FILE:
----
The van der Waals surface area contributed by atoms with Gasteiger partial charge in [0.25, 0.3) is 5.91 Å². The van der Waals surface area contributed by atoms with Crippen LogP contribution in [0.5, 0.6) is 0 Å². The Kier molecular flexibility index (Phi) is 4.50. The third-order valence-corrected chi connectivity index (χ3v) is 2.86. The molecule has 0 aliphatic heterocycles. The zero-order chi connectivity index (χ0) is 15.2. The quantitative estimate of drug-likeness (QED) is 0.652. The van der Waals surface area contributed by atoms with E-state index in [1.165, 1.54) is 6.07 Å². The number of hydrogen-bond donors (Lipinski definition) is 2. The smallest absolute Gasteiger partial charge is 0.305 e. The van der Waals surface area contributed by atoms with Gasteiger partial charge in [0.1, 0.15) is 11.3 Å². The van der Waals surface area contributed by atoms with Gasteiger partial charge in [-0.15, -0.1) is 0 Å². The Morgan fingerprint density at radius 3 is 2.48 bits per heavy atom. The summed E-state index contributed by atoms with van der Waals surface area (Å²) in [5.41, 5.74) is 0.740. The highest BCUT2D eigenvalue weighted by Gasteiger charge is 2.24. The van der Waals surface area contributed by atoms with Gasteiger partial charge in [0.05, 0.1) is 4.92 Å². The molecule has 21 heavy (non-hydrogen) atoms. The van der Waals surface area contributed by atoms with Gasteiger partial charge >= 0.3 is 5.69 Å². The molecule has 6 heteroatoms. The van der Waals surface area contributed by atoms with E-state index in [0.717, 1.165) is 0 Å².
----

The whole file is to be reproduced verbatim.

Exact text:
The van der Waals surface area contributed by atoms with Gasteiger partial charge in [0.25, 0.3) is 5.91 Å². The van der Waals surface area contributed by atoms with Crippen LogP contribution in [0.5, 0.6) is 0 Å². The Kier molecular flexibility index (Phi) is 4.50. The third-order valence-corrected chi connectivity index (χ3v) is 2.86. The molecule has 0 aliphatic heterocycles. The zero-order chi connectivity index (χ0) is 15.2. The quantitative estimate of drug-likeness (QED) is 0.652. The van der Waals surface area contributed by atoms with E-state index in [1.165, 1.54) is 6.07 Å². The number of hydrogen-bond donors (Lipinski definition) is 2. The smallest absolute Gasteiger partial charge is 0.305 e. The van der Waals surface area contributed by atoms with Gasteiger partial charge in [0.1, 0.15) is 11.3 Å². The van der Waals surface area contributed by atoms with Gasteiger partial charge in [-0.15, -0.1) is 0 Å². The Morgan fingerprint density at radius 3 is 2.48 bits per heavy atom. The summed E-state index contributed by atoms with van der Waals surface area (Å²) in [5.41, 5.74) is 0.740. The highest BCUT2D eigenvalue weighted by Gasteiger charge is 2.24. The van der Waals surface area contributed by atoms with Gasteiger partial charge in [0.05, 0.1) is 4.92 Å². The molecule has 21 heavy (non-hydrogen) atoms. The van der Waals surface area contributed by atoms with Gasteiger partial charge >= 0.3 is 5.69 Å². The molecule has 6 heteroatoms. The van der Waals surface area contributed by atoms with E-state index in [0.717, 1.165) is 0 Å².